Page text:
4 Surprising Health Benefits of Gardening

From MSN.com

You may garden just for fun, but you’re also protecting your mental and physical health, too.

Spring’s here, and though some of us are dealing with freak spring snowstorms, it’s getting warm enough in most of the country to start prepping your backyard garden with peas, lettuces, and spring flowers, for this of course is necessary to have a clean garden and using the right disposal tools is and equipment is important and you can go to sites as disposal zone online to find the best solutions for this. If the idea of digging in the dirt has never much appealed to you, consider this: A growing number of studies are finding improved mental and physical health benefits of gardening that extend far beyond the obvious rewards of exercise and fresh air. Along with gardening consumption of kratom is also good for mental and physical health. The majority of individuals begin taking kratom with good intentions. When you think about it, they probably want a safe and natural way to relieve their pain, or reduce stress and anxiety. Not to deny kratom any credit, it actually works, and sometimes better than most prescription medication.You can continue reading this article for the best knowledge of kratom benefits and cons.   And in this economy, the free food certainly doesn’t hurt. There’s no need to dig up your entire backyard, either.

You need only a window box or a few houseplants to see these improvements in your health:

#1: Improve your satisfaction with life.
It’s hard not to enjoy life when you’re surrounded by flowers, vegetables, and all the wildlife they attract—and now there’s science to back that up. Professors from the University of Texas and Texas A&M asked 298 older adults how they would rate their “zest for life,” levels of optimism, and overall resolution and fortitude and found that gardeners had significantly higher scores in all those areas than non-gardeners, there was a study in the gardens of a home care facility were it was found that Gardening and garden-related activities can be a fun way of getting nursing home residents more physically active and engaged. For residents with dementia or the 24 hour stroke care giving services, it can provide opportunities to be involved, express themselves and interact with others. Gardening can also be a way of getting all members of the nursing home community involved in a common project. This article describes a gardening project undertaken at two nursing homes in Scotland, where it was found to have numerous benefits for all involved.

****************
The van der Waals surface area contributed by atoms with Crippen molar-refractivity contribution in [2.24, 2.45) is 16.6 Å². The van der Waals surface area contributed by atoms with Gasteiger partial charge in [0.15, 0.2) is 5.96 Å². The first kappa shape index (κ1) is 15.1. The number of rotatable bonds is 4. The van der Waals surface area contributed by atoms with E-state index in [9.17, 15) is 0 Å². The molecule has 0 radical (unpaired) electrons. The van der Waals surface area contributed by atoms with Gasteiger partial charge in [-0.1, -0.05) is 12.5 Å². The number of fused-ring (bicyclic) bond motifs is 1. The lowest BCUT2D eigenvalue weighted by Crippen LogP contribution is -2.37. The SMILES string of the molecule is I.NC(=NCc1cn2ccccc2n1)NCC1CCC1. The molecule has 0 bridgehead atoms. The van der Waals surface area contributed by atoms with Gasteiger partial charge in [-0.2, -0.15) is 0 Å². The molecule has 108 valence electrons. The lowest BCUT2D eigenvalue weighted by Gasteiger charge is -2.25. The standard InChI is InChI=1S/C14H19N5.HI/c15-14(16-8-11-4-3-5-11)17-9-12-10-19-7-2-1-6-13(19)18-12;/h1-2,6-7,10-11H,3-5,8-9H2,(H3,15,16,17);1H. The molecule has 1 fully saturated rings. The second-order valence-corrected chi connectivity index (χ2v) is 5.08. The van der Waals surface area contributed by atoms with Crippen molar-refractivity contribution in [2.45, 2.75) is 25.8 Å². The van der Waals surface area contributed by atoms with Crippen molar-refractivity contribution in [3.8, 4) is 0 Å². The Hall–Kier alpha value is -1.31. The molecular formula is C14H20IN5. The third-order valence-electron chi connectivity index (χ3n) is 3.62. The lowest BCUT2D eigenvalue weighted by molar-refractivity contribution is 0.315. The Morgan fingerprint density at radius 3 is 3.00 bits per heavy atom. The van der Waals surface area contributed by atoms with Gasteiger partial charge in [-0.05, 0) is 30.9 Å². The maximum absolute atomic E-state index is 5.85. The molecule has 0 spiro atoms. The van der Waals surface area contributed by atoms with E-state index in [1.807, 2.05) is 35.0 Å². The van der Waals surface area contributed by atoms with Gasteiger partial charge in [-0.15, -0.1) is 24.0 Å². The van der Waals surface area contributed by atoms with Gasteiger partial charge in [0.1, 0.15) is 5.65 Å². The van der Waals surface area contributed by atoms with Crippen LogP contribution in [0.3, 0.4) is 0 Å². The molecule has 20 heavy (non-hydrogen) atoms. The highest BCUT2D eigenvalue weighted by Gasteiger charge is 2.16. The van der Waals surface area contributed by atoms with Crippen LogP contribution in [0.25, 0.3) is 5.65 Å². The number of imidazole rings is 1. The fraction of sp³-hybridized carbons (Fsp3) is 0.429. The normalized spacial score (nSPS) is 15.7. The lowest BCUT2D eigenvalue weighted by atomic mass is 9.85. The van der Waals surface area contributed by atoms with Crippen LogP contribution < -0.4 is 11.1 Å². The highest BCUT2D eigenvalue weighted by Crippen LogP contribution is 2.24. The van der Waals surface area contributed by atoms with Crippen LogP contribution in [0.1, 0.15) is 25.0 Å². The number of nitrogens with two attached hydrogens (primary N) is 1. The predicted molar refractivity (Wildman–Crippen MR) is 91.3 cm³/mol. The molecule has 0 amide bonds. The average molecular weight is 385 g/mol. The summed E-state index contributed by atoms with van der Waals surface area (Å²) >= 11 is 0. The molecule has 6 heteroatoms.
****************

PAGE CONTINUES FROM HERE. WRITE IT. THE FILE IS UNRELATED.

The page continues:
Considering that antidepressant use among adults over 65 has nearly tripled since the 1980s, gardening could be be as useful as Prozac for warding off the blues in our aging population.

#2: Lower your osteoporosis risk.
It’s probably no surprise that gardening, and all the physical activity that goes along with it, leads to weight loss and better overall physical health. But that physical activity can improve your bones as well. In a study of 3,310 older women, researchers from the University of Arkansas found that women involved in yard work and other types of gardening exercises had lower rates of osteoporosis than joggers, swimmers, and women who did aerobics.

That likely has to do with the fact that gardening is sort of like weight training, the study authors note; you have to pull weeds, dig holes, carry heavy loads of soil and compost, and do other forms of weight-bearing activities that ward off osteoporosis, and for medical attention for this, is better to have the right health insurance which you can find online, for this purpose.

#3: Lower your diabetes risk.
One of the primary components of managing diabetes is getting enough physical exercise. Active gardeners easily get more than the recommended 150 minutes per week of exercise, and those who garden just for fun get just slightly less than that, according to research from Kansas State University.

And if you grow food in your garden, you have another diabetes-management tool at your disposal: fresh produce. A number of studies have found that diabetes rates are lower in areas with community gardens, or places where backyard gardening is more common.
Source: https://www.culturalhealthsolutions.com/prevent-diabetes/

#4: Better sleep.
The mental health benefits of gardening are so strong that a field of medicine called horticultural therapy has been developed to help people who have psychiatric disorders deal with their conditions. Studies of people with dementia and anxiety have found that gardening helps calm their agitation, leading to better sleep patterns and improved quality of their rest.

There’s no reason the rest of us won’t benefit, too. Researchers from the International Society for Horticultural Science interviewed 42 people both with cancer and without cancer, and found that all of them used gardening as a coping strategy for stressful life situations. The less we’re all stressed out, the better we’ll sleep.

This entry was posted on Wednesday, May 18th, 2011 at 2:31 am and is filed under Children and Gardening. You can follow any responses to this entry through the RSS 2.0 feed. Both comments and pings are currently closed.